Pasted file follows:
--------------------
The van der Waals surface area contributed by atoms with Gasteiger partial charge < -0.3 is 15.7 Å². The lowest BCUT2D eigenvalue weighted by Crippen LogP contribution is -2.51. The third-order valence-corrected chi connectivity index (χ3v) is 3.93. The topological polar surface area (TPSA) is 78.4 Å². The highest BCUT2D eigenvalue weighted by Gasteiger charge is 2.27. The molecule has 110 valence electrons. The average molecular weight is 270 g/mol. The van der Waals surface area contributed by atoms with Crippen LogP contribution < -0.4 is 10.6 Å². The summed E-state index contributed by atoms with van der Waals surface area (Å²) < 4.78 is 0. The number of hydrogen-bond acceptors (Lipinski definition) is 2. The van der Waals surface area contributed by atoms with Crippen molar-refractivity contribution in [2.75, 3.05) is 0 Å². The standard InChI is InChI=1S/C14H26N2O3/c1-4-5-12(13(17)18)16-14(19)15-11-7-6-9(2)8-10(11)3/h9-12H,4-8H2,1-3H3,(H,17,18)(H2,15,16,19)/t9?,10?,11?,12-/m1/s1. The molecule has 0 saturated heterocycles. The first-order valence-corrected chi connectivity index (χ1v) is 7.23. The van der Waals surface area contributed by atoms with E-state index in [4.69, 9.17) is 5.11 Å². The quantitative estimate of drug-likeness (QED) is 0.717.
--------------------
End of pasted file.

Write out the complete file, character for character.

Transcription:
The van der Waals surface area contributed by atoms with Gasteiger partial charge < -0.3 is 15.7 Å². The lowest BCUT2D eigenvalue weighted by Crippen LogP contribution is -2.51. The third-order valence-corrected chi connectivity index (χ3v) is 3.93. The topological polar surface area (TPSA) is 78.4 Å². The highest BCUT2D eigenvalue weighted by Gasteiger charge is 2.27. The molecule has 110 valence electrons. The average molecular weight is 270 g/mol. The van der Waals surface area contributed by atoms with Crippen LogP contribution < -0.4 is 10.6 Å². The summed E-state index contributed by atoms with van der Waals surface area (Å²) < 4.78 is 0. The number of hydrogen-bond acceptors (Lipinski definition) is 2. The van der Waals surface area contributed by atoms with Crippen molar-refractivity contribution in [2.75, 3.05) is 0 Å². The standard InChI is InChI=1S/C14H26N2O3/c1-4-5-12(13(17)18)16-14(19)15-11-7-6-9(2)8-10(11)3/h9-12H,4-8H2,1-3H3,(H,17,18)(H2,15,16,19)/t9?,10?,11?,12-/m1/s1. The molecule has 0 saturated heterocycles. The first-order valence-corrected chi connectivity index (χ1v) is 7.23. The van der Waals surface area contributed by atoms with E-state index in [4.69, 9.17) is 5.11 Å². The quantitative estimate of drug-likeness (QED) is 0.717.